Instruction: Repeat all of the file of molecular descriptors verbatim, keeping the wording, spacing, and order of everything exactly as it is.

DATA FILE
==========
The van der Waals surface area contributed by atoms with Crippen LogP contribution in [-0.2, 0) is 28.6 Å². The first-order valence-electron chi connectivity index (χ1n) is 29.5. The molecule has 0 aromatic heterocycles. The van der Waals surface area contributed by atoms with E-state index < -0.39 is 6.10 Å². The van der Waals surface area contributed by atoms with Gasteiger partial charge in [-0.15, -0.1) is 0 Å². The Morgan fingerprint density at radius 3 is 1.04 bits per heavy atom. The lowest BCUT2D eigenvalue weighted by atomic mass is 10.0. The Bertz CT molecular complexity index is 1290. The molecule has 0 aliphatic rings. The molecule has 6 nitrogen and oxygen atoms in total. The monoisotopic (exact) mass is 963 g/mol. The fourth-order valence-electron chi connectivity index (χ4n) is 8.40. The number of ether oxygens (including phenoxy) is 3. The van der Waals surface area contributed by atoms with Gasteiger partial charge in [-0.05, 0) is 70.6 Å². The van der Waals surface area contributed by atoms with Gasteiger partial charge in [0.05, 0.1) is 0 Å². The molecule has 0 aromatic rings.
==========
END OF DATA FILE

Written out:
The van der Waals surface area contributed by atoms with Crippen LogP contribution in [-0.2, 0) is 28.6 Å². The first-order valence-electron chi connectivity index (χ1n) is 29.5. The molecule has 0 aromatic heterocycles. The van der Waals surface area contributed by atoms with E-state index < -0.39 is 6.10 Å². The van der Waals surface area contributed by atoms with Gasteiger partial charge in [-0.15, -0.1) is 0 Å². The Morgan fingerprint density at radius 3 is 1.04 bits per heavy atom. The lowest BCUT2D eigenvalue weighted by atomic mass is 10.0. The Bertz CT molecular complexity index is 1290. The molecule has 0 aliphatic rings. The molecule has 6 nitrogen and oxygen atoms in total. The monoisotopic (exact) mass is 963 g/mol. The fourth-order valence-electron chi connectivity index (χ4n) is 8.40. The number of ether oxygens (including phenoxy) is 3. The van der Waals surface area contributed by atoms with Gasteiger partial charge in [-0.05, 0) is 70.6 Å². The van der Waals surface area contributed by atoms with Gasteiger partial charge in [0.05, 0.1) is 0 Å². The molecule has 0 aromatic rings.